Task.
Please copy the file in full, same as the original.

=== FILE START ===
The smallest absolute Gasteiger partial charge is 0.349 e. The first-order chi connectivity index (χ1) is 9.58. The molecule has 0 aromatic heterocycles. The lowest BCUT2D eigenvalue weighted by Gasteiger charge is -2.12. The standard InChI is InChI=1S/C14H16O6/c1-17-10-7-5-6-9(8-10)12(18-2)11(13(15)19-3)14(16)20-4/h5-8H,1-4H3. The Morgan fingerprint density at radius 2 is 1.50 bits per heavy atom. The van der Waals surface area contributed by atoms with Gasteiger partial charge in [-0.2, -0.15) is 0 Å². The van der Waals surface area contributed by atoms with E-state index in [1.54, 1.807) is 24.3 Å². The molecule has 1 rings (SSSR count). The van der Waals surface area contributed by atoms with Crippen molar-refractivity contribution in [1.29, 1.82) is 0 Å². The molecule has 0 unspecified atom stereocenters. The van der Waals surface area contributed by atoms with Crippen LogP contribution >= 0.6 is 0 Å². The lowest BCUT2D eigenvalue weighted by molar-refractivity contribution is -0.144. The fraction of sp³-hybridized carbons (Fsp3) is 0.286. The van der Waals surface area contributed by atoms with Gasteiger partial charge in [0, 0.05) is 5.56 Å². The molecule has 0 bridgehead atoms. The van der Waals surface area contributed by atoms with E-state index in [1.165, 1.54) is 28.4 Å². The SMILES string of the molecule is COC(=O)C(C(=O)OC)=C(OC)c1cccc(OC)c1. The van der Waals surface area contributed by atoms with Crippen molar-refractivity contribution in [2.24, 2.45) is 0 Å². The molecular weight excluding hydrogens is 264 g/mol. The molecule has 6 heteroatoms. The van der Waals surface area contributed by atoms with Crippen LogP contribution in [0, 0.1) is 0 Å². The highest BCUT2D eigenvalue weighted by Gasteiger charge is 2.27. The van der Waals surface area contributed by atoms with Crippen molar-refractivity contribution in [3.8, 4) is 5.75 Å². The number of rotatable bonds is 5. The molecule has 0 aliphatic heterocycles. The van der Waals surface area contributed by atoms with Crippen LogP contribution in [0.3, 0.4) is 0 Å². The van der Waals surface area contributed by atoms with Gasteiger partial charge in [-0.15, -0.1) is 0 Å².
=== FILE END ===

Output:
The smallest absolute Gasteiger partial charge is 0.349 e. The first-order chi connectivity index (χ1) is 9.58. The molecule has 0 aromatic heterocycles. The lowest BCUT2D eigenvalue weighted by Gasteiger charge is -2.12. The standard InChI is InChI=1S/C14H16O6/c1-17-10-7-5-6-9(8-10)12(18-2)11(13(15)19-3)14(16)20-4/h5-8H,1-4H3. The Morgan fingerprint density at radius 2 is 1.50 bits per heavy atom. The van der Waals surface area contributed by atoms with Gasteiger partial charge in [-0.2, -0.15) is 0 Å². The van der Waals surface area contributed by atoms with E-state index in [1.54, 1.807) is 24.3 Å². The molecule has 1 rings (SSSR count). The van der Waals surface area contributed by atoms with Crippen molar-refractivity contribution in [1.29, 1.82) is 0 Å². The molecule has 0 unspecified atom stereocenters. The van der Waals surface area contributed by atoms with Crippen LogP contribution >= 0.6 is 0 Å². The lowest BCUT2D eigenvalue weighted by molar-refractivity contribution is -0.144. The fraction of sp³-hybridized carbons (Fsp3) is 0.286. The van der Waals surface area contributed by atoms with Gasteiger partial charge in [0, 0.05) is 5.56 Å². The molecule has 0 bridgehead atoms. The van der Waals surface area contributed by atoms with E-state index in [1.165, 1.54) is 28.4 Å². The SMILES string of the molecule is COC(=O)C(C(=O)OC)=C(OC)c1cccc(OC)c1. The van der Waals surface area contributed by atoms with Crippen molar-refractivity contribution in [2.24, 2.45) is 0 Å². The molecular weight excluding hydrogens is 264 g/mol. The molecule has 6 heteroatoms. The van der Waals surface area contributed by atoms with Crippen LogP contribution in [0, 0.1) is 0 Å². The highest BCUT2D eigenvalue weighted by Gasteiger charge is 2.27. The van der Waals surface area contributed by atoms with Crippen molar-refractivity contribution in [3.8, 4) is 5.75 Å². The number of rotatable bonds is 5. The molecule has 0 aliphatic heterocycles. The van der Waals surface area contributed by atoms with Crippen LogP contribution in [0.3, 0.4) is 0 Å². The van der Waals surface area contributed by atoms with Gasteiger partial charge in [-0.15, -0.1) is 0 Å².